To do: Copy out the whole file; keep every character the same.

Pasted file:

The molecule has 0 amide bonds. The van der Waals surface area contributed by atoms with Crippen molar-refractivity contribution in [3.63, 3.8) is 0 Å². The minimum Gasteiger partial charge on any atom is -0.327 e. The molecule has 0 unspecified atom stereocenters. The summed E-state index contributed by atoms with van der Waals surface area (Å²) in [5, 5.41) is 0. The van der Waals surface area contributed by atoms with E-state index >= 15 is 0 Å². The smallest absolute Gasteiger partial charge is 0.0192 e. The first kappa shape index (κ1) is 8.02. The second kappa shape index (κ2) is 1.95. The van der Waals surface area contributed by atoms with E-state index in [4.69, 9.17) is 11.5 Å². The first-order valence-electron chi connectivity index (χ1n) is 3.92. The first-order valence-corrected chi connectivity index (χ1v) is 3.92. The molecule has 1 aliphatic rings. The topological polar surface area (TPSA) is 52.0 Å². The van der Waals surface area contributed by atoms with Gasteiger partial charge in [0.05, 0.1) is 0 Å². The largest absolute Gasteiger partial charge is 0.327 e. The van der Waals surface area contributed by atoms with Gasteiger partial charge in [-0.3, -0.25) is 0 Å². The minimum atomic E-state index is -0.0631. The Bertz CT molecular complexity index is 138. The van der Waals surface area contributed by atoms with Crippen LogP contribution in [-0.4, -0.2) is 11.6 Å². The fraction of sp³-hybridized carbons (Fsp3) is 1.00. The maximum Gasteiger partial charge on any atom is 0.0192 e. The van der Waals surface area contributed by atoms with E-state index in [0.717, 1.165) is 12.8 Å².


The molecule has 0 amide bonds. The van der Waals surface area contributed by atoms with Crippen molar-refractivity contribution in [3.63, 3.8) is 0 Å². The minimum Gasteiger partial charge on any atom is -0.327 e. The molecule has 0 unspecified atom stereocenters. The summed E-state index contributed by atoms with van der Waals surface area (Å²) in [5, 5.41) is 0. The van der Waals surface area contributed by atoms with E-state index >= 15 is 0 Å². The smallest absolute Gasteiger partial charge is 0.0192 e. The first kappa shape index (κ1) is 8.02. The second kappa shape index (κ2) is 1.95. The van der Waals surface area contributed by atoms with E-state index in [4.69, 9.17) is 11.5 Å². The first-order valence-electron chi connectivity index (χ1n) is 3.92. The first-order valence-corrected chi connectivity index (χ1v) is 3.92. The molecule has 1 aliphatic rings. The topological polar surface area (TPSA) is 52.0 Å². The van der Waals surface area contributed by atoms with Gasteiger partial charge in [0.05, 0.1) is 0 Å². The largest absolute Gasteiger partial charge is 0.327 e. The van der Waals surface area contributed by atoms with Gasteiger partial charge in [-0.3, -0.25) is 0 Å². The minimum atomic E-state index is -0.0631. The Bertz CT molecular complexity index is 138. The van der Waals surface area contributed by atoms with Crippen LogP contribution in [-0.4, -0.2) is 11.6 Å². The fraction of sp³-hybridized carbons (Fsp3) is 1.00. The maximum Gasteiger partial charge on any atom is 0.0192 e. The van der Waals surface area contributed by atoms with E-state index in [0.717, 1.165) is 12.8 Å².